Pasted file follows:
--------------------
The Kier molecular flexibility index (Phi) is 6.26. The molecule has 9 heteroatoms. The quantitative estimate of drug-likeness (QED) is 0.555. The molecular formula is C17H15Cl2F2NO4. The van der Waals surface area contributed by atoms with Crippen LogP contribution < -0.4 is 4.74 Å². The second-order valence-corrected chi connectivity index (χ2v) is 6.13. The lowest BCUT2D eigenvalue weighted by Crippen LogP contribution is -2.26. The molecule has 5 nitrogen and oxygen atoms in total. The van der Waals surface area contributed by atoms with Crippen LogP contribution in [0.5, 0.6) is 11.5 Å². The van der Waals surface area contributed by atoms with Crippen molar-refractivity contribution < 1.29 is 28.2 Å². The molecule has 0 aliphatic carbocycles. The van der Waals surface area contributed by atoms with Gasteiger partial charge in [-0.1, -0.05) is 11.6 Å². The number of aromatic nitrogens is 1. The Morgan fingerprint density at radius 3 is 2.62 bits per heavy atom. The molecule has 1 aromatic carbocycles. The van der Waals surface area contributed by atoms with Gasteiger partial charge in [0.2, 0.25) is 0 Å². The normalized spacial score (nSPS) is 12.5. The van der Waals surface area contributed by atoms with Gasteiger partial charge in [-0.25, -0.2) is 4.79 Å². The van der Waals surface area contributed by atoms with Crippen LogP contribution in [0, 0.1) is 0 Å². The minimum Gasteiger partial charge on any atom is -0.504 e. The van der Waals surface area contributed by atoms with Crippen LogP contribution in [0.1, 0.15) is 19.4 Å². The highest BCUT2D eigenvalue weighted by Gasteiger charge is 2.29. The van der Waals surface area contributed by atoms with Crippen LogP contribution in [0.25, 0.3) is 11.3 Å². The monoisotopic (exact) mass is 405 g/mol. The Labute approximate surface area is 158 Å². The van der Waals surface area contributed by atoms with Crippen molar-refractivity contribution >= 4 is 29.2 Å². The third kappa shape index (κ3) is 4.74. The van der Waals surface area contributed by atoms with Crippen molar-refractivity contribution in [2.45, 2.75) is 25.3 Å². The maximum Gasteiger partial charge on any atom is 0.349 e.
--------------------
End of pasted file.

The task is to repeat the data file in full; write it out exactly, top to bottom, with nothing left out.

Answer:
The Kier molecular flexibility index (Phi) is 6.26. The molecule has 9 heteroatoms. The quantitative estimate of drug-likeness (QED) is 0.555. The molecular formula is C17H15Cl2F2NO4. The van der Waals surface area contributed by atoms with Crippen LogP contribution < -0.4 is 4.74 Å². The second-order valence-corrected chi connectivity index (χ2v) is 6.13. The lowest BCUT2D eigenvalue weighted by Crippen LogP contribution is -2.26. The molecule has 5 nitrogen and oxygen atoms in total. The van der Waals surface area contributed by atoms with Crippen LogP contribution in [0.5, 0.6) is 11.5 Å². The van der Waals surface area contributed by atoms with Crippen molar-refractivity contribution < 1.29 is 28.2 Å². The molecule has 0 aliphatic carbocycles. The van der Waals surface area contributed by atoms with Gasteiger partial charge in [-0.1, -0.05) is 11.6 Å². The number of aromatic nitrogens is 1. The Morgan fingerprint density at radius 3 is 2.62 bits per heavy atom. The molecule has 1 aromatic carbocycles. The van der Waals surface area contributed by atoms with Gasteiger partial charge in [0.2, 0.25) is 0 Å². The normalized spacial score (nSPS) is 12.5. The van der Waals surface area contributed by atoms with Gasteiger partial charge in [-0.25, -0.2) is 4.79 Å². The van der Waals surface area contributed by atoms with Crippen LogP contribution in [0, 0.1) is 0 Å². The minimum Gasteiger partial charge on any atom is -0.504 e. The van der Waals surface area contributed by atoms with Crippen LogP contribution in [0.1, 0.15) is 19.4 Å². The highest BCUT2D eigenvalue weighted by Gasteiger charge is 2.29. The van der Waals surface area contributed by atoms with Crippen LogP contribution in [0.25, 0.3) is 11.3 Å². The monoisotopic (exact) mass is 405 g/mol. The Labute approximate surface area is 158 Å². The van der Waals surface area contributed by atoms with Crippen molar-refractivity contribution >= 4 is 29.2 Å². The third kappa shape index (κ3) is 4.74. The van der Waals surface area contributed by atoms with Crippen molar-refractivity contribution in [2.45, 2.75) is 25.3 Å². The maximum Gasteiger partial charge on any atom is 0.349 e.